a structured way forward to work on those issues and effect change … We provide a way for [students] to address the root causes, the structures that create the injustice that they’ve encountered.”Hebbeler said he worked with the CRS to implement the course last January. He said the CRS previously sent one representative to campus each semester to train the students in advocacy and prepare them for their work during the semester, but this year an additional CRS representative came to observe the process.“No other school is doing this exact thing with CRS,” he said. “We have other courses [at Notre Dame] that are examining advocacy … but as far as working with CRS in this manner on an accredited advocacy course, there are no other programs like that and courses like that.”The class closely aligns with Catholic Social Teaching and the Church’s views on human dignity, Hebbeler said.“These are large-scale issues, but Catholic Social Teaching reminds us that it’s the dignity of each individual that we are seeking to uplift, to protect, and that does something to our dignity,” he said. “Justice is right relationship, and so for the dignity of persons on the margins, but also our own dignity, we seek out these issues and we commit to the work in the name of solidarity.”Peck said she considered the course her opportunity to follow a call to action.“We can’t be content wishing well on the world or feeling bad because some people don’t have food to eat and that’s just too bad,” she said. “We are in a position to act, and this class is giving us the tools to do that.”Tags: CSClast_img read more

FIFA World Cup 2018: Costa helps Spain clinch lucky 1-0 win vs Iran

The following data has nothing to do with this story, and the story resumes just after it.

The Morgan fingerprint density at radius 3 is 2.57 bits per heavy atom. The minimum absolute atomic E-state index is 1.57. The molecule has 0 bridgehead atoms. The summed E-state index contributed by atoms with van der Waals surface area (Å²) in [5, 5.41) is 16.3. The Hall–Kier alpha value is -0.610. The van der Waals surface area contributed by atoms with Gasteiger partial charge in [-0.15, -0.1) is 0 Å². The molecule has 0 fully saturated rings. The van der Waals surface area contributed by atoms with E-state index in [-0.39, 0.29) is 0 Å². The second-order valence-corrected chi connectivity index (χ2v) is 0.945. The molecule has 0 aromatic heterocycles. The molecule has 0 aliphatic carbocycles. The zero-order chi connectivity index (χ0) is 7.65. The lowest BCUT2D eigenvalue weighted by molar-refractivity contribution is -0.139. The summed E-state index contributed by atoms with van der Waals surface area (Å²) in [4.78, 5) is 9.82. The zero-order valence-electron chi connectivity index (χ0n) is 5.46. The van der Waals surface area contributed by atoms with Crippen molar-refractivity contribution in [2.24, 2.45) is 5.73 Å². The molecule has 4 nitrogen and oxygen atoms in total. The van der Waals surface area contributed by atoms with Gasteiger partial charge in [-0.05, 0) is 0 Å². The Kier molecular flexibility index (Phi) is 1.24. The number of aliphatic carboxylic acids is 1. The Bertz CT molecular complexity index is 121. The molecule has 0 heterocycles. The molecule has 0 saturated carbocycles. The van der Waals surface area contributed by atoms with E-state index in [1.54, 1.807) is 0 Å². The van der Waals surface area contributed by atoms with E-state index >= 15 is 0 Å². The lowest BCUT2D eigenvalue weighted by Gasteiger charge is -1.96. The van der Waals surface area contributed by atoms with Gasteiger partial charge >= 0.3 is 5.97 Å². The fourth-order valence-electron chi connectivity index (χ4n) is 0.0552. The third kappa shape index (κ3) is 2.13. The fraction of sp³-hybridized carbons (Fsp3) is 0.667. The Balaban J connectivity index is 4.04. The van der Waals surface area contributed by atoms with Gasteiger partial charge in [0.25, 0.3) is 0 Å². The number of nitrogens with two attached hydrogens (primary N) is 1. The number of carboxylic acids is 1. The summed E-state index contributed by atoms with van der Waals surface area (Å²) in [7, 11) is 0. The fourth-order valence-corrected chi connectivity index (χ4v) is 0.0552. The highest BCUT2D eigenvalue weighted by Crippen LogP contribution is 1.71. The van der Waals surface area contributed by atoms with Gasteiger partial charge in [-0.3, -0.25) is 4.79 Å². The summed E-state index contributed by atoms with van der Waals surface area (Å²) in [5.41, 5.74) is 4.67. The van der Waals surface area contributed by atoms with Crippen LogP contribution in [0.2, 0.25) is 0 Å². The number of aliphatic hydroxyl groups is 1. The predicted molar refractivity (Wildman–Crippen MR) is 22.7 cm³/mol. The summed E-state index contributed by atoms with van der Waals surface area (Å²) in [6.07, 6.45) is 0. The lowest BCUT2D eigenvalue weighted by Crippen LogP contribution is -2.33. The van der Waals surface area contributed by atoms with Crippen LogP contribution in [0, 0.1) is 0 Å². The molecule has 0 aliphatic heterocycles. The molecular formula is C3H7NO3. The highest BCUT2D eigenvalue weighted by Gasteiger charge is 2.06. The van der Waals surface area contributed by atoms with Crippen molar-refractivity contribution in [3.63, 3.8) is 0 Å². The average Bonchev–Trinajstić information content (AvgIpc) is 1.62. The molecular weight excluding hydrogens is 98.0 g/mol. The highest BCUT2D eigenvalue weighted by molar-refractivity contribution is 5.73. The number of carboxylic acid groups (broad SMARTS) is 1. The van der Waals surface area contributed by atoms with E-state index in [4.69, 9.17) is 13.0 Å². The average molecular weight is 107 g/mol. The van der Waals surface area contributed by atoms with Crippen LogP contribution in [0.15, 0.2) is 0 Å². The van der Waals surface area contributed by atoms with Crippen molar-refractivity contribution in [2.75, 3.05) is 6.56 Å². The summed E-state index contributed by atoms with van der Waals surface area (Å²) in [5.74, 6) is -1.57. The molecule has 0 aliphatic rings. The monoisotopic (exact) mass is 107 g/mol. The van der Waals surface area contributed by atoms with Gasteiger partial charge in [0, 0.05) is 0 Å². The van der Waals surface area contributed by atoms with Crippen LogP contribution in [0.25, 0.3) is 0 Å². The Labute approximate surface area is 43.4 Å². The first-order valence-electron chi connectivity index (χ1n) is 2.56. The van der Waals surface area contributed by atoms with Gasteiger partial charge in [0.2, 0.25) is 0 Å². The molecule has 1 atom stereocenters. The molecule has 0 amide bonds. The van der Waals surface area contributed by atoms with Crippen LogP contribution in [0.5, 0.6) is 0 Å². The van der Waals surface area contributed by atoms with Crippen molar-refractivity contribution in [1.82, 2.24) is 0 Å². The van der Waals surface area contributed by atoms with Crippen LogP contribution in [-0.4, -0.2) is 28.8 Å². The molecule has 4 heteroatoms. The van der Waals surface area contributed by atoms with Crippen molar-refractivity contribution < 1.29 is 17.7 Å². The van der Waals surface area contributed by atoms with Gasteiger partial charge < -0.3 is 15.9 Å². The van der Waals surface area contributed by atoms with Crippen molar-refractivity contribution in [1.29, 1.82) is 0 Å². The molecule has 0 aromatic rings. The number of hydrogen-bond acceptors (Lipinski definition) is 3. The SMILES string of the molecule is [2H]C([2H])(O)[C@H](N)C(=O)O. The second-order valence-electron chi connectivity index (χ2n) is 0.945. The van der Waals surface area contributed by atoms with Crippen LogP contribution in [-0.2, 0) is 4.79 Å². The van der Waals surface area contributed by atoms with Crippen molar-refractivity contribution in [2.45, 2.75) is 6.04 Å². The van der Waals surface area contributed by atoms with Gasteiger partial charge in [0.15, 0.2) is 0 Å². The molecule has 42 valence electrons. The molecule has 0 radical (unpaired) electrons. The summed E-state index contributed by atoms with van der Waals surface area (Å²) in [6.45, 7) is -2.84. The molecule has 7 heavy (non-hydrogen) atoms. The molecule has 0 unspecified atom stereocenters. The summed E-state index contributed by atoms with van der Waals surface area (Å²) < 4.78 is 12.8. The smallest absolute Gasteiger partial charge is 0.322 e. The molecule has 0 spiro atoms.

first_imgDiego Costa came to Spain’s rescue once again on Thursday as his goal against Iran helped Spain register their first win in the FIFA World Cup 2018 in Russia.Costa netted for the third time in this tournament in the 54th minute which remained the only goal in the match with Spain producing yet another unconvincing display after the 3-3 draw against Portugal in their opening match.The veteran forward notched his third goal in two games when Ramin Rezaeian’s attempted clearance bounced off the Spaniard’s leg and into the net in the 54th minute.2018 FIFA WORLD CUP: FULL COVERAGECosta is now the second highest goal-scorer in the tournament behind Cristiano Ronaldo, who netted once in Portugal’s 1-0 win against Morocco in the first match on Wednesday.Ronaldo had earlier scored a hat-trick in Portugal’s first match against La Roja.Spain’s Costa furious with Iran’s play-acting and time-wasting tacticsThough Spain had besieged the Iranian goal in the first half, they were on the back foot for parts of the second, with Karim Ansarifard rifling into the side netting, and Saeid Ezatolahi having a goal ruled out for offside by the Video Assistant Referee (VAR) system.The result left Spain joint top of their group with Portugal on four points, but Iran close behind on three going into the third and final set of games. After two defeats, Morocco are out.All to play for in Group B for #POR #ESP and #IRN in the final round of fixtures… #WorldCup pic.twitter.com/75h32KvqE6advertisementFIFA World Cup (@FIFAWorldCup) June 20, 2018After a match played out to a deafening blare from vuvuzela horns from a huge army of Iranian fans, Spain will feel relieved to have emerged with maximum points.Iran were brilliant in defence for much of the night but also made a number of telling incursions.A goal by Saeid Ezatolahi was ruled out offside after being reviewed by the video assistant referee (VAR), while Karim Ansarifard had earlier hammered into the side netting.Iran coach Carlos Queiroz had rung in the changes, dropping captain Masoud Shojaei and forward Alireza Jahanbakhsh to the bench, while recalling holding midfielder Ezatolahi from suspension and promoting Mehdi Taremi.Three games, three 1-0 scorelines…A tight day, but #POR #URU and #ESP all do what they need to do. #IRNESP pic.twitter.com/6cQ6xtuIyCFIFA World Cup (@FIFAWorldCup) June 20, 2018The expectation that they would play well back was unfounded, however, even if they kept their shape superbly, restricting Spain to a handful of chances in the first half.David Silva sent a free kick straight into the arms of keeper Ali Beiranvand in the 25th minute for Spain’s first shot on goal.Silva was in the thick of it again at the half hour, with a pirouette and a volley over the crossbar at the end of a string of looping headers.Silva found a rare metre of space just before the break and was denied again by a deflection off a player.Spain seemed rejuvenated after the interval, with Sergio Busquets unleashing a searing long-range strike that forced Beiranvand into a brilliant double save.Minutes later, however, Ansarifard latched onto a poor clearance and unleashed a withering shot that fired just wide of the left post.Costa, who grabbed a brace in the 3-3 draw against Portugal, was in the right spot at the right time, his lucky deflection leaving the masses of Iran fans at Kazan Arena groaning in disappointment.(With Reuters inputs)last_img read more